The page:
Info

Posts by Stephanie Jones

Photo courtesy of the artist.

Red velvet frames another Tuesday night at Zinc Bar as James Francies gets inside a blues in 6 and stays there for a good long while. Now and then a virtuosic line escapes his right hand, but ultimately returns to the thick groove.

In five short years, the Houston-born pianist/composer has become a force on the New York scene, working steadily to dissolve genre lines and create new music that preserves and connects all his early influences, and explores the shape of what’s to come.

“Growing up in Houston, I was exposed to music at a very young age,” says Francies. “Playing classical music, playing in church, going to jam sessions and having different teachers—it was always just a mash of good music.” An artist who’s focused on uncovering innate musical connections, past and present, Francies finds himself less concerned with shoehorning one particular sound into another. Instead, he allows those connections to emerge naturally.

“I don’t try to ‘combine’ my roots because once you have roots, you can’t really turn away from them,” he says. “I just try to let my personal experiences and my influences authentically come out. Having a jazz and classical foundation has really helped me understand where I want to go, where I’m going and where I am, musically.”

Where he is, musically, is where he is, physically. According to Francies, the New York music scene has had a profound effect not only on the way he plays, but on his degree of day-to-day hustle. “I never saw New York as an arrival; I always saw it more as a launching pad,” he says.

“I always wanted to come to New York—ever since I was 12. So I was always focused and still, to this day, working hard. When I got here, it wasn’t like, ‘Oh, I finally made it!’ It was more like, now you have to work twice as hard—three times as hard—to get to where you want to be. And I do enjoy it. New York’s one of those places that keeps you on your toes.” (more…)

Photo courtesy of the artist.

A Gibson across her lap, Camila Meza sits opposite a young student who closes his eyes and begins to sing over a two-chord progression. “We started singing, and he didn’t even know he had this in him,” she says.

“We were talking about improvisation and the idea of connecting your own ideas and your own melodies to your solos, getting rid of the idea of playing by memory—playing lines that you’ve already learned, stuff like that. He started singing over a certain chord these beautiful melodies, a great progression of intervals, and we ended up literally making a song. His improvisation became a song.”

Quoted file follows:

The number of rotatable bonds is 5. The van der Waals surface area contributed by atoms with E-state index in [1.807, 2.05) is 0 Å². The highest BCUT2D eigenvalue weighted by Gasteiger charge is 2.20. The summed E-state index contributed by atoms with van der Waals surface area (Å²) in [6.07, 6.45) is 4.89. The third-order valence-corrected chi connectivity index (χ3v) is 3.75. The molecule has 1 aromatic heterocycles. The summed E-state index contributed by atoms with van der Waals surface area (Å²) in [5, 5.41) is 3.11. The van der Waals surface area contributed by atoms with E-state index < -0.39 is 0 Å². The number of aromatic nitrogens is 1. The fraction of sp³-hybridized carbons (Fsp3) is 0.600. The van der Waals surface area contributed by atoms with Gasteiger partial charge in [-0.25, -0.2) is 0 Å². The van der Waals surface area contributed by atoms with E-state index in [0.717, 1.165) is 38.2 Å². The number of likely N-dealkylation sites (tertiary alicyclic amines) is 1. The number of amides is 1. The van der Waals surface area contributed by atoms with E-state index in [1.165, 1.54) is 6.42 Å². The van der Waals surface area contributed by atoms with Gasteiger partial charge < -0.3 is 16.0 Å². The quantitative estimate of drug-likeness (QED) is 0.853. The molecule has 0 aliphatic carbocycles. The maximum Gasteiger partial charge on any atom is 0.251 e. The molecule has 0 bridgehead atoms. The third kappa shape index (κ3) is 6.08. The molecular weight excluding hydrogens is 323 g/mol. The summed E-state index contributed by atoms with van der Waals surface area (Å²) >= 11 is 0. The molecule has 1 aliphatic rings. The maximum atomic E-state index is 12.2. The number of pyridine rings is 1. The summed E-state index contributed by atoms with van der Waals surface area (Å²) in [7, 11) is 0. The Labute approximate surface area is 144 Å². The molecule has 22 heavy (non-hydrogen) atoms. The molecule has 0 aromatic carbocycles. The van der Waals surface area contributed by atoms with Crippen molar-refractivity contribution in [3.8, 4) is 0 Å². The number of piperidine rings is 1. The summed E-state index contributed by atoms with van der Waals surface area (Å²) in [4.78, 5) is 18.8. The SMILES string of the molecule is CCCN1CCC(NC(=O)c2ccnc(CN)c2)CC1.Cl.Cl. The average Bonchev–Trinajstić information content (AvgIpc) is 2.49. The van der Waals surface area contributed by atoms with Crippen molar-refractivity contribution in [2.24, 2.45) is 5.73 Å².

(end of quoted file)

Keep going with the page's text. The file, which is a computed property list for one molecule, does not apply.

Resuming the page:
For the Chilean-born singer, guitarist, composer and bilingual lyricist, encouraging students to develop their own sound by releasing preexisting musical concepts comes as naturally as an inhale—and reflects an essential quality of her own expression. “My approach always sort of gravitates to what feels natural,” she says, “what feels good to the body, what feels good to sing to. I would never force something to be just because, intellectually, I want it to be.”

Naturally inquisitive, curiosity gripped Meza from an early age, and has pervaded her sound ever since. As a child playing her father’s record collection, melody would haunt her.

“I feel like I’ve always, in a way, been really, really curious about the world that lies underneath the melody,” says Meza. “[That world] can somehow change the whole universe of a melody, and the whole way we perceive that statement. [Even as a child,] I immediately sensed that there was something really deep in how you would build that world beneath the melody, and how that could influence the whole thing.”

As she listened to other people’s music more intently, and began developing a sound of her own, Meza began noticing colors. She wanted to be able to choose the specific extensions and manipulate voicings that would allow her melodies to “shine” in a particular way. “I started to realize that changing the structure of what lies beneath the melody could make you feel emotions in a very different way, when it comes to the melody,” she says.

“A chord, and also the bass movement, can literally change your whole perception of what the intervallic movement of the melody is. And that’s when I started experimenting with it. I would take a song and keep the melody and mess around with the harmony like crazy. I realized I had so much control of the emotional concept of the melody just by surfing underneath it. That’s when I started doing arrangements and having so much fun reharmonizing stuff and sort of playing around with that aspect of music” (more…)